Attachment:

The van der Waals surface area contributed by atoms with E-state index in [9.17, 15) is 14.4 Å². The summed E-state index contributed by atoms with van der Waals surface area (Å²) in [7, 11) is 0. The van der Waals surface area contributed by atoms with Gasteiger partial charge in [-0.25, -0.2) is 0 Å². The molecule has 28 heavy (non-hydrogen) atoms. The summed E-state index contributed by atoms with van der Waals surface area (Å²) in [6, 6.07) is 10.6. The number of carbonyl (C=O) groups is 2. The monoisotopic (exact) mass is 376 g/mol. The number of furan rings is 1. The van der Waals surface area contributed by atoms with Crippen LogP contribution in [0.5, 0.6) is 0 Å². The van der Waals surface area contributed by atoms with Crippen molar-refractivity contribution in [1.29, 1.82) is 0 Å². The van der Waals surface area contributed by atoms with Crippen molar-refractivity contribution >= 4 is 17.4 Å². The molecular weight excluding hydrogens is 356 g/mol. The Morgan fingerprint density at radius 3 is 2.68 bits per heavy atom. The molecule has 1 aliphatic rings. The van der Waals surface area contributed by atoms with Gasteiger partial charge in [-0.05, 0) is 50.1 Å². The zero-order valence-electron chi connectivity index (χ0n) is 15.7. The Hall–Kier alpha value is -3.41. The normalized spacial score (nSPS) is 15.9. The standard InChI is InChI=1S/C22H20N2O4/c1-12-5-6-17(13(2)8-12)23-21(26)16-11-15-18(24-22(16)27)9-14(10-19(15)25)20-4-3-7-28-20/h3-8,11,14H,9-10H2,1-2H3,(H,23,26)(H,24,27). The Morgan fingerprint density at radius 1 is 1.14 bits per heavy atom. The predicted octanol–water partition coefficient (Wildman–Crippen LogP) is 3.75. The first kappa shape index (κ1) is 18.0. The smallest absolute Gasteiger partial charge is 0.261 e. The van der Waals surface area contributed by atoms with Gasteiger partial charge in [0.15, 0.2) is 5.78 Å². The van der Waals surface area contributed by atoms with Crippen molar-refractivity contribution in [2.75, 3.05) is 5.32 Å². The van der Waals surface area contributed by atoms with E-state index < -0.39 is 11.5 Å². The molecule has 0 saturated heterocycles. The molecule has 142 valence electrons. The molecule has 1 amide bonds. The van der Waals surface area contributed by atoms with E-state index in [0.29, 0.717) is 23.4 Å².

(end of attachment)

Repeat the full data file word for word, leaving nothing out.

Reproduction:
The van der Waals surface area contributed by atoms with E-state index in [9.17, 15) is 14.4 Å². The summed E-state index contributed by atoms with van der Waals surface area (Å²) in [7, 11) is 0. The van der Waals surface area contributed by atoms with Gasteiger partial charge in [-0.25, -0.2) is 0 Å². The molecule has 28 heavy (non-hydrogen) atoms. The summed E-state index contributed by atoms with van der Waals surface area (Å²) in [6, 6.07) is 10.6. The number of carbonyl (C=O) groups is 2. The monoisotopic (exact) mass is 376 g/mol. The number of furan rings is 1. The van der Waals surface area contributed by atoms with Crippen LogP contribution in [0.5, 0.6) is 0 Å². The van der Waals surface area contributed by atoms with Crippen molar-refractivity contribution in [1.29, 1.82) is 0 Å². The van der Waals surface area contributed by atoms with Crippen molar-refractivity contribution >= 4 is 17.4 Å². The molecular weight excluding hydrogens is 356 g/mol. The Morgan fingerprint density at radius 3 is 2.68 bits per heavy atom. The molecule has 1 aliphatic rings. The van der Waals surface area contributed by atoms with Gasteiger partial charge in [-0.05, 0) is 50.1 Å². The zero-order valence-electron chi connectivity index (χ0n) is 15.7. The Hall–Kier alpha value is -3.41. The normalized spacial score (nSPS) is 15.9. The standard InChI is InChI=1S/C22H20N2O4/c1-12-5-6-17(13(2)8-12)23-21(26)16-11-15-18(24-22(16)27)9-14(10-19(15)25)20-4-3-7-28-20/h3-8,11,14H,9-10H2,1-2H3,(H,23,26)(H,24,27). The Morgan fingerprint density at radius 1 is 1.14 bits per heavy atom. The predicted octanol–water partition coefficient (Wildman–Crippen LogP) is 3.75. The first kappa shape index (κ1) is 18.0. The smallest absolute Gasteiger partial charge is 0.261 e. The van der Waals surface area contributed by atoms with Gasteiger partial charge in [0.15, 0.2) is 5.78 Å². The van der Waals surface area contributed by atoms with Crippen molar-refractivity contribution in [2.75, 3.05) is 5.32 Å². The van der Waals surface area contributed by atoms with E-state index < -0.39 is 11.5 Å². The molecule has 0 saturated heterocycles. The molecule has 142 valence electrons. The molecule has 1 amide bonds. The van der Waals surface area contributed by atoms with E-state index in [0.29, 0.717) is 23.4 Å².